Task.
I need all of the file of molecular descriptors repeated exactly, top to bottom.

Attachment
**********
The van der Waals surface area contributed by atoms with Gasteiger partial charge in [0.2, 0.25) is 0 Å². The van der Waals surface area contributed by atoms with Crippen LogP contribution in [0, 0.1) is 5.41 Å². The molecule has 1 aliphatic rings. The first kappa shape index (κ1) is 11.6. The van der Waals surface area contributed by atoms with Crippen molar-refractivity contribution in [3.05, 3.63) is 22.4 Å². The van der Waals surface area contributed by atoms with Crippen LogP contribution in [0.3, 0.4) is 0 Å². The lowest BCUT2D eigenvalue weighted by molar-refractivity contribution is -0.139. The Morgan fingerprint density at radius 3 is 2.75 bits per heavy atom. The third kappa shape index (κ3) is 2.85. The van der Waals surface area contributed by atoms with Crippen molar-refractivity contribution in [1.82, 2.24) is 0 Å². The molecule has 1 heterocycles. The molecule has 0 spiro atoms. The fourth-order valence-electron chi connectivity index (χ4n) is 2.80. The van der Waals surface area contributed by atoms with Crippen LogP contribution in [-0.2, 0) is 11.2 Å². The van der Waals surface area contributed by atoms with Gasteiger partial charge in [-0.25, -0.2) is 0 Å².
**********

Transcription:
The van der Waals surface area contributed by atoms with Gasteiger partial charge in [0.2, 0.25) is 0 Å². The van der Waals surface area contributed by atoms with Crippen LogP contribution in [0, 0.1) is 5.41 Å². The molecule has 1 aliphatic rings. The first kappa shape index (κ1) is 11.6. The van der Waals surface area contributed by atoms with Crippen molar-refractivity contribution in [3.05, 3.63) is 22.4 Å². The van der Waals surface area contributed by atoms with Crippen LogP contribution in [0.3, 0.4) is 0 Å². The lowest BCUT2D eigenvalue weighted by molar-refractivity contribution is -0.139. The Morgan fingerprint density at radius 3 is 2.75 bits per heavy atom. The third kappa shape index (κ3) is 2.85. The van der Waals surface area contributed by atoms with Crippen molar-refractivity contribution in [1.82, 2.24) is 0 Å². The molecule has 1 heterocycles. The molecule has 0 spiro atoms. The fourth-order valence-electron chi connectivity index (χ4n) is 2.80. The van der Waals surface area contributed by atoms with Crippen LogP contribution in [-0.2, 0) is 11.2 Å². The van der Waals surface area contributed by atoms with Gasteiger partial charge in [-0.25, -0.2) is 0 Å².